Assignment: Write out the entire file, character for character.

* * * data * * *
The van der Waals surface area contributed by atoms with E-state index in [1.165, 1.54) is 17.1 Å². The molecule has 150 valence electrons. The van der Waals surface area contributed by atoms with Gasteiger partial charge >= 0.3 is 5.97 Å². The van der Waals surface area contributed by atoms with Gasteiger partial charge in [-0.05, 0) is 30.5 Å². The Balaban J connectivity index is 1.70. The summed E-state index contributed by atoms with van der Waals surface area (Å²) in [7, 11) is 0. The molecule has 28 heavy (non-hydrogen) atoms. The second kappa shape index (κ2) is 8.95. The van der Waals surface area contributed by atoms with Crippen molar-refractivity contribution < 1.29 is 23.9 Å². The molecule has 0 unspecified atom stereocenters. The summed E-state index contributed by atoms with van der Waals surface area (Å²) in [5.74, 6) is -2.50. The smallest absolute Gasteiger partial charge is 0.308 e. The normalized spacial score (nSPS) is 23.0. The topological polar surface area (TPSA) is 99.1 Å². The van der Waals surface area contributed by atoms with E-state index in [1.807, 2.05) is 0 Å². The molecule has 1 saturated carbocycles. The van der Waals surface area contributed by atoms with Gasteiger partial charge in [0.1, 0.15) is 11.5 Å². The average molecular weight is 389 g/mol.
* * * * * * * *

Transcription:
The van der Waals surface area contributed by atoms with E-state index in [1.165, 1.54) is 17.1 Å². The molecule has 150 valence electrons. The van der Waals surface area contributed by atoms with Gasteiger partial charge >= 0.3 is 5.97 Å². The van der Waals surface area contributed by atoms with Gasteiger partial charge in [-0.05, 0) is 30.5 Å². The Balaban J connectivity index is 1.70. The summed E-state index contributed by atoms with van der Waals surface area (Å²) in [7, 11) is 0. The molecule has 28 heavy (non-hydrogen) atoms. The second kappa shape index (κ2) is 8.95. The van der Waals surface area contributed by atoms with Crippen molar-refractivity contribution < 1.29 is 23.9 Å². The molecule has 0 unspecified atom stereocenters. The summed E-state index contributed by atoms with van der Waals surface area (Å²) in [5.74, 6) is -2.50. The smallest absolute Gasteiger partial charge is 0.308 e. The normalized spacial score (nSPS) is 23.0. The topological polar surface area (TPSA) is 99.1 Å². The van der Waals surface area contributed by atoms with E-state index in [1.807, 2.05) is 0 Å². The molecule has 1 saturated carbocycles. The van der Waals surface area contributed by atoms with Gasteiger partial charge in [0.1, 0.15) is 11.5 Å². The average molecular weight is 389 g/mol.